Alice Winocours on Proxima

Proxima is a space movie that stays on Earth. It might look like science fiction, but it’s really a character study about a very familiar subject.
“For me, the film started with the idea of a special relationship between a mother and a daughter – which I know very well, because I have a daughter of a similar age as the girl in the film. Proxima is a mix between questions that I’ve been asking myself and the fascination for a world I wanted to investigate. It is impossible for me to say something personal through a film. If it comes too close to me, it has to be set in another century or another country. For me, the story was a kind of metaphor to talk about other women in other worlds. Could it have been set on an oil rig or Antarctic base? Sure, but it doesn’t need to be that specific. This dilemma of having to choose between your career and your children is not exclusive to women with a ‘special’ job; you could work in a factory or a bakery and experience the same.”

“This subject of a mother and daughter, and the daughter liberating herself from her own mother, is very intimate to me. It had to be in space. Space used to be the arena for science fiction, but it’s not anymore. We already have the International Space Station, and now there is this new project from the European Space Agency called Gateway: a space station positioned around the moon – which is kind of the next stop of a metro line. And the next stop after that will be Mars.”

The film looks distinctive from other space films and very convincing, partly because it is not shot on movie sets – which would have required a Hollywood megabudget – but at real training facilities of the European Space Agency.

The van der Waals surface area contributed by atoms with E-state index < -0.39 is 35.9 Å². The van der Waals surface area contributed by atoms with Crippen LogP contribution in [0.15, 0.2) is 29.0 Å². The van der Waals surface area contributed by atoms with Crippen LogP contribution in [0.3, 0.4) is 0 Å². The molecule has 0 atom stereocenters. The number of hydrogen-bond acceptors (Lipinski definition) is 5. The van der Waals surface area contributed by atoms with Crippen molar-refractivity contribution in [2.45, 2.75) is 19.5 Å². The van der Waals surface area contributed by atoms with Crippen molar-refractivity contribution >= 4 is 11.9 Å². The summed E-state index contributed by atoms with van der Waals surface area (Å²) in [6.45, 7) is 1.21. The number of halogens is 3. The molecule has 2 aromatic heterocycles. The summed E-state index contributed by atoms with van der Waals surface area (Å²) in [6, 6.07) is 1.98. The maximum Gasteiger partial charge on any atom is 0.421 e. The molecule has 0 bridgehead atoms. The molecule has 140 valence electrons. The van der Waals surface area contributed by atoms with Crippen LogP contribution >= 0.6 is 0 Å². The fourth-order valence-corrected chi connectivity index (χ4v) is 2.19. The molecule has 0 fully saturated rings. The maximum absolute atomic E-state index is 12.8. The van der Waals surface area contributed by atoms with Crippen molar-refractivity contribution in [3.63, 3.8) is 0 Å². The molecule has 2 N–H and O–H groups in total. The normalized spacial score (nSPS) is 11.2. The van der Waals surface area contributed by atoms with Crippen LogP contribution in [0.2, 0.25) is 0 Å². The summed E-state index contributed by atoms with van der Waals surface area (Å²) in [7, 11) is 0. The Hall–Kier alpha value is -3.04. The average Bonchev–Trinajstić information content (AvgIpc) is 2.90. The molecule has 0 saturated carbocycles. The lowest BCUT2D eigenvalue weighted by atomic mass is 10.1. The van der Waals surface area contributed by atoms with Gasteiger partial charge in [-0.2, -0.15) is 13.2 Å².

“There are so many movies made about NASA. Because of cinema, space is seen as an American domain. It is always the same testosterone-driven vision of space conquest. I wanted to show something different.”

  • Still: Proxima

  • Still: Proxima

You conducted a lot of research. Were you tempted to take the space centrifuge for a spin yourself?
“No! That is very dangerous. When you're inside, it feels like you have three or four elephants sitting on your chest. I already have trouble taking the elevator here in Rotterdam to get to my room on the third floor. So no. They also asked me if I wanted to do a parabolic flight, the one they use to simulate zero gravity. That I declined. For sure, I never ever wanted to become an astronaut. Now even more, after really knowing what is involved.”

“However, there are parallels between being a filmmaker and an astronaut. Of course, we are not risking our lives. But there is this similarity that you are doing this exceptional work, that you are not in reality, but sort of living in another world. You are on a mission, preparing and dedicating yourself to it. There is also this collective aspect, that you’re working with others to realise this dream. We shared that connection, the crew and the space team. So it was as moving for them as it was for us to see how close we were.”

Are there similarities between Eva Green’s character and yourself?
“It was a long shoot, far away from home. We shot in Kazakhstan, which was hard to reach. For my daughter it was impossible to visit. We stayed on a military base, where there was nothing to do for a kid. I was away from home for six months, so I was really in the same situation as the main character of my film.”

And what did your daughter make of the film?
“I don’t know. I think she is just happy that it’s finished [laughs]. Her father is also a filmmaker. She is a bit fed up with all these questions about films. It’s a bit like the girl in the movie, whose mother and father work in the space program: to her, it’s nothing special. When I was writing the script, I asked her if she wanted to play the role of the daughter. That character is inspired by many things she does in real life. My daughter told me she didn’t want to. And that if she wanted to act in a film someday, it would be with another director than me – which I thought it was a great answer.”

written by Anton Damen

Photo in header: Alice Winocour © Jeroen Mooijman